For that, Plank and his research group have joined forces with Oak Ridge National Laboratories (USA) and the Institute of Physics at the Goethe University Frankfurt (GER), which together with Graz University of Technology are among the world's leading research institutions in this field. This project also focuses on extending the process to 3D surfaces and multi-material structures, which further increases the design flexibility and thus the relevance of this technology in research and development.
The CD Laboratory for direct fabrication of 3D nanoprobes is anchored in the Field of Expertise "Advanced Materials Science", one of five strategic focal areas of Graz University of Technology.
Ass.Prof. Priv.-Doz. Dipl.-Ing. Dr.techn.
TU Graz | Institute of Electron Microscopy and Nanoanalysis
Tel.: +43 316 873 8821
https://www.tugraz.at/institutes/felmi/cd-laboratory/ (Institute of Electron Microscopy and Nanoanalysis at TU Graz)
https://www.youtube.com/watch?v=eUje93nrE4c&feature=youtu.be (production of 3D-printed nano-components using the FEBID method)
https://www.tugraz.at/en/tu-graz/services/news-stories/media-service/singleview/... release with further images)
Mag. Christoph Pelzl, MSc | Technische Universität Graz
Supporting structures of wind turbines contribute to wind farm blockage effect
13.12.2019 | American Institute of Physics
Chinese team makes nanoscopy breakthrough
13.12.2019 | Chinese Academy of Sciences Headquarters
Vaccinia viruses serve as a vaccine against human smallpox and as the basis of new cancer therapies. Two studies now provide fascinating insights into their unusual propagation strategy at the atomic level.
For viruses to multiply, they usually need the support of the cells they infect. In many cases, only in their host’s nucleus can they find the machines,...
More than one hundred and fifty years have passed since the publication of James Clerk Maxwell's "A Dynamical Theory of the Electromagnetic Field" (1865). What would our lives be without this publication?
It is difficult to imagine, as this treatise revolutionized our fundamental understanding of electric fields, magnetic fields, and light. The twenty original...
In a joint experimental and theoretical work performed at the Heidelberg Max Planck Institute for Nuclear Physics, an international team of physicists detected for the first time an orbital crossing in the highly charged ion Pr⁹⁺. Optical spectra were recorded employing an electron beam ion trap and analysed with the aid of atomic structure calculations. A proposed nHz-wide transition has been identified and its energy was determined with high precision. Theory predicts a very high sensitivity to new physics and extremely low susceptibility to external perturbations for this “clock line” making it a unique candidate for proposed precision studies.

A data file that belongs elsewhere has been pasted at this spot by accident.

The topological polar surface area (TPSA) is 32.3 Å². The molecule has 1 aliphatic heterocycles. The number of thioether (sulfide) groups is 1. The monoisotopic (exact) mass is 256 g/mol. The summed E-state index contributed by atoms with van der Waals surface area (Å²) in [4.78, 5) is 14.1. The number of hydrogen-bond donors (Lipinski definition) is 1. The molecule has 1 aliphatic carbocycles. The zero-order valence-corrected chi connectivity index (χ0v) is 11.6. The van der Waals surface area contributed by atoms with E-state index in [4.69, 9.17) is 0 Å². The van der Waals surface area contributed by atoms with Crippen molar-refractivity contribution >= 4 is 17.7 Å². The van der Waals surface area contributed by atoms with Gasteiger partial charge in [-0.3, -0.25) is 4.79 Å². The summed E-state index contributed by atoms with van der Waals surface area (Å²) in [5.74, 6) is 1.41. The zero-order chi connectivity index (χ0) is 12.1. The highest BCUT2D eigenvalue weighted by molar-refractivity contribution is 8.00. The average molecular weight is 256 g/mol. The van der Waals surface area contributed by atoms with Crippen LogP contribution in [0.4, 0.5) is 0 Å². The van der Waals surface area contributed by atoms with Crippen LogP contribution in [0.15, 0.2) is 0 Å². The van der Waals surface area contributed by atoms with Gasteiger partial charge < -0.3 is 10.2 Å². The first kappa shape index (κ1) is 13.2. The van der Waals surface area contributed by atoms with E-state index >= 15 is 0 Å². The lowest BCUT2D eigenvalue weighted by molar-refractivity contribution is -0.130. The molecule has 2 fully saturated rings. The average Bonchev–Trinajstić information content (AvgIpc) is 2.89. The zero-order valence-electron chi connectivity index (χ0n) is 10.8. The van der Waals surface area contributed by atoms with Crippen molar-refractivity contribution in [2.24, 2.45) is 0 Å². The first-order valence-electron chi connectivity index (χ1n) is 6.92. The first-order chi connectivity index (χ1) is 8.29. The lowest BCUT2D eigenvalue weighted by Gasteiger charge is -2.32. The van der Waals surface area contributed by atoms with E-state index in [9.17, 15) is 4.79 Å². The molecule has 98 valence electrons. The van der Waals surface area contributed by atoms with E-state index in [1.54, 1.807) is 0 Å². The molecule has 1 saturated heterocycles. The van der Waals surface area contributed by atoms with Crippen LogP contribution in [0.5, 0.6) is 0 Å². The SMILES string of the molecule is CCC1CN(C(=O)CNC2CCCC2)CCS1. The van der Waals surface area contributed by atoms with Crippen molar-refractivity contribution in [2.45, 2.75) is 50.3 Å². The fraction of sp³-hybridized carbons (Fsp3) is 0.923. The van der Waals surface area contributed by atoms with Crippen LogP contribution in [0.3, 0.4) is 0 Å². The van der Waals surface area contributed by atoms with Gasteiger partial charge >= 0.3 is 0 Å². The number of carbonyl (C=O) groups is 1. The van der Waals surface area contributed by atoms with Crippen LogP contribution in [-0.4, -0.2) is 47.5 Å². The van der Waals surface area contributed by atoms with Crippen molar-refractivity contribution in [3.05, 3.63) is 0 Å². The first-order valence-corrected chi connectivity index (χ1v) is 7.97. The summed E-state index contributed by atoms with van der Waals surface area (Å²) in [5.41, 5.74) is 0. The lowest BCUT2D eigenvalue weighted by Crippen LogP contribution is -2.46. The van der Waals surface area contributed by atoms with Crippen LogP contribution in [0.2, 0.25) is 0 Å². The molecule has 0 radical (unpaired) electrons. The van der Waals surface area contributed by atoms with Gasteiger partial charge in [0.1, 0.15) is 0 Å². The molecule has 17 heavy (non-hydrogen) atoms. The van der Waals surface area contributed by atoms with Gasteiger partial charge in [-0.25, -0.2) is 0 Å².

Laser spectroscopy of neutral atoms and singly charged ions has reached astonishing precision by merit of a chain of technological advances during the past...
The ability to investigate the dynamics of single particle at the nano-scale and femtosecond level remained an unfathomed dream for years. It was not until the dawn of the 21st century that nanotechnology and femtoscience gradually merged together and the first ultrafast microscopy of individual quantum dots (QDs) and molecules was accomplished.
Ultrafast microscopy studies entirely rely on detecting nanoparticles or single molecules with luminescence techniques, which require efficient emitters to...
Graphene, a two-dimensional structure made of carbon, is a material with excellent mechanical, electronic and optical properties. However, it did not seem suitable for magnetic applications. Together with international partners, Empa researchers have now succeeded in synthesizing a unique nanographene predicted in the 1970s, which conclusively demonstrates that carbon in very specific forms has magnetic properties that could permit future spintronic applications. The results have just been published in the renowned journal Nature Nanotechnology.
Depending on the shape and orientation of their edges, graphene nanostructures (also known as nanographenes) can have very different properties – for example,...
03.12.2019 | Event News
15.11.2019 | Event News
15.11.2019 | Event News
13.12.2019 | Physics and Astronomy
13.12.2019 | Physics and Astronomy
13.12.2019 | Materials Sciences